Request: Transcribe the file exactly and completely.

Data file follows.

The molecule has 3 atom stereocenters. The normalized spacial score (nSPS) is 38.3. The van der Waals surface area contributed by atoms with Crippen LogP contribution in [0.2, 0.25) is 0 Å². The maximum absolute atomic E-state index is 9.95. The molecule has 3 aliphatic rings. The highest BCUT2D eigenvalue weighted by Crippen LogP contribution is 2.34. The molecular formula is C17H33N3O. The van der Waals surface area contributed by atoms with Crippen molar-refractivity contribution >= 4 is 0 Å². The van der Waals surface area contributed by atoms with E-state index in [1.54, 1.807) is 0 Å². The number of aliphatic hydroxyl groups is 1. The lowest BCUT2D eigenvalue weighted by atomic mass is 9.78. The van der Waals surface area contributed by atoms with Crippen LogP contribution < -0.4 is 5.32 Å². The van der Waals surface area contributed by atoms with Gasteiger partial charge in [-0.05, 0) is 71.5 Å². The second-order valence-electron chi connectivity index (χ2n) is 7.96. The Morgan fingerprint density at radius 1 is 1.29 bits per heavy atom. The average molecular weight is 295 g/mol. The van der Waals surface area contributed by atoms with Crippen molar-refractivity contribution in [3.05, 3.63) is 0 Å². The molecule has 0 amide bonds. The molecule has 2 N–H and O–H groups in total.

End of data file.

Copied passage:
The molecule has 3 atom stereocenters. The normalized spacial score (nSPS) is 38.3. The van der Waals surface area contributed by atoms with Crippen LogP contribution in [0.2, 0.25) is 0 Å². The maximum absolute atomic E-state index is 9.95. The molecule has 3 aliphatic rings. The highest BCUT2D eigenvalue weighted by Crippen LogP contribution is 2.34. The molecular formula is C17H33N3O. The van der Waals surface area contributed by atoms with Crippen molar-refractivity contribution >= 4 is 0 Å². The van der Waals surface area contributed by atoms with E-state index in [1.54, 1.807) is 0 Å². The number of aliphatic hydroxyl groups is 1. The lowest BCUT2D eigenvalue weighted by atomic mass is 9.78. The van der Waals surface area contributed by atoms with Crippen LogP contribution < -0.4 is 5.32 Å². The van der Waals surface area contributed by atoms with Gasteiger partial charge in [-0.05, 0) is 71.5 Å². The second-order valence-electron chi connectivity index (χ2n) is 7.96. The Morgan fingerprint density at radius 1 is 1.29 bits per heavy atom. The average molecular weight is 295 g/mol. The van der Waals surface area contributed by atoms with Crippen molar-refractivity contribution in [3.05, 3.63) is 0 Å². The molecule has 0 amide bonds. The molecule has 2 N–H and O–H groups in total.